Well over 100,000 temporary work permits are issued every year, and thousands more work in Canada without a work permit. In this page, we will explore who does – and who does not – require a work permit, and the steps to take if a work permit is necessary. Full information about this will be found on this page.
Every year, thousands of foreign nationals work in Canada without a work permit.
This section will discuss when an individual can work in Canada without first obtaining a work permit (subject to any medical or criminal issues, discussed later), depending on his or her activities in Canada.
If a foreign individual in Canada engages in an activity and is not paid wages or commissions, he or she is not considered to be “working” in Canada and no work permit is required.
However, if an unpaid foreign individual engages in activities that are in direct competition with activities of Canadian citizens or permanent residents in the labour market, this is considered to be “work” and a work permit would be required.
For example, if a foreign individual engaged in an activity that would normally be a paid position for a Canadian citizen, then a work permit would be required. A person can’t work as a “volunteer” in a job that is normally a paid job.
The courts have held that visitors who occasionally help out relatives at their place of business over a short period of time are not usually engaging in work, whereas regular attendance at a workplace where individuals are typically paid over a longer period of time can be considered work for which a permit is required.
A range of business visitors are permitted to work in Canada without a work permit, however, every business visitor must receive his or her pay from outside of Canada, and the principal place of business and profits must remain predominantly outside of Canada:
Individuals in Canada for the sole purpose of purchasing Canadian goods or services for a foreign business or government, or receiving training or familiarization in respect of such goods or services do not require a work permit.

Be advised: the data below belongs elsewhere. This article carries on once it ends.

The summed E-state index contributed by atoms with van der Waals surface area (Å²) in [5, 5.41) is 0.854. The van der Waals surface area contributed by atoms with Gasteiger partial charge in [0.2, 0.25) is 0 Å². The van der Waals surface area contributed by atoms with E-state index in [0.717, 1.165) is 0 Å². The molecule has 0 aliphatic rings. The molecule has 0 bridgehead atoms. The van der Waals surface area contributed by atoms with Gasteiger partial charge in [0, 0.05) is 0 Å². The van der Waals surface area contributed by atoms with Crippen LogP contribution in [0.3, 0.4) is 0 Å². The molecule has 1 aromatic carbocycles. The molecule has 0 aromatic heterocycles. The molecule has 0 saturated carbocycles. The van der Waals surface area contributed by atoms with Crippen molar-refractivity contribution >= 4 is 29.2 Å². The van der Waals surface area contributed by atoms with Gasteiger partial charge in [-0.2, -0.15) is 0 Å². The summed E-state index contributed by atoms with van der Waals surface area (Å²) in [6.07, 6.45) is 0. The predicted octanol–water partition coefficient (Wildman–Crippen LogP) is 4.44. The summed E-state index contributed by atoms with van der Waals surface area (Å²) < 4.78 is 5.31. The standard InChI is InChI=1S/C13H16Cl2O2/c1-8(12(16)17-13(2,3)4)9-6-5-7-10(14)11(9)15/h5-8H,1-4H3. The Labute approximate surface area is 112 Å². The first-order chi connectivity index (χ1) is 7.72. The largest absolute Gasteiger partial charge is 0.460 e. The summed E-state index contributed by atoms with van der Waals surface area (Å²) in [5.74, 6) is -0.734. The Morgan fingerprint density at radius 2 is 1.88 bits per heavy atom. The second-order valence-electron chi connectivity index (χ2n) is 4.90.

Trainees or Trainers
Individuals in Canada who provide familiarization or training services of installation of specialized equipment purchased or leased outside Canada. Also included are intra-company trainers and trainees. Such training does not include “hands-on” training, but only classroom training.
Individuals who sell goods (not services) for a foreign business or government are exempt from obtaining a work permit, only if they do not sell to the general public in Canada. Generally, individuals under this exemption sell to wholesalers, retailers and institutional buyers.
Military personnel of foreign armed forces (along with civilians who are also a part of the armed forces) do not require work permits, so long as they are from a country that is designated under the Visiting Forces Act.
Senior members of foreign governments who work for a federal or provincial agency pursuant to a formal government exchange agreement do not require a work permit.
Full-Time University or College Students
A student studying in Canada at a university or college under a valid study permit can work on the campus where they are studying so long as their study permit remains valid.
Performing artists can perform in Canada without a work permit for a performance other than for film, television or radio. Performers must be part of a foreign production or guests in a Canadian production in a time-limited engagement and not employed by a Canadian contractor. No performance in a bar, restaurant or similar establishment is permitted under this exception to obtaining a work permit.
Athletes and Coaches
Athletes and coaches with foreign teams can compete in Canada without a work permit.
News Reporters and Crews
An employee of a foreign news company who is in Canada for the purpose of reporting on events in Canada does not need a work permit.
Individuals coming to Canada for the purpose of making a speech or delivering a paper at an event or a function which includes colleges, commercial events or seminars lasting no longer than 5 days, do not require a permit.
Convention Organizers and Support Staff
Those individuals organizing for a convention or meeting in Canada do not require a work permit.
People working for a spiritual congregation or chruch and responsible for assisting a congregation in the achievement of its spiritual goals, and whose main duties are to preach, perform functions related to the gathering, or provide spiritual counselling do not require a work permit. Management or finance duties do require a work permit however.
Judges or Referees
Judges and referees do not require a work permit to officiate at events hosted in Canada.
Examiners of research proposals, academic projects, or university theses do not require a work permit.
Individuals in Canada to conduct surveys or analysis or to testify in court (or equivalent hearing) are exempt from having to obtain a work permit. Nonetheless, these individuals must be expert in their field and no Canadian experts would be available to perform the same function.
Medical students can work without a work permit at a medical institution in order to obtain training (if appoved by the appropriate agency)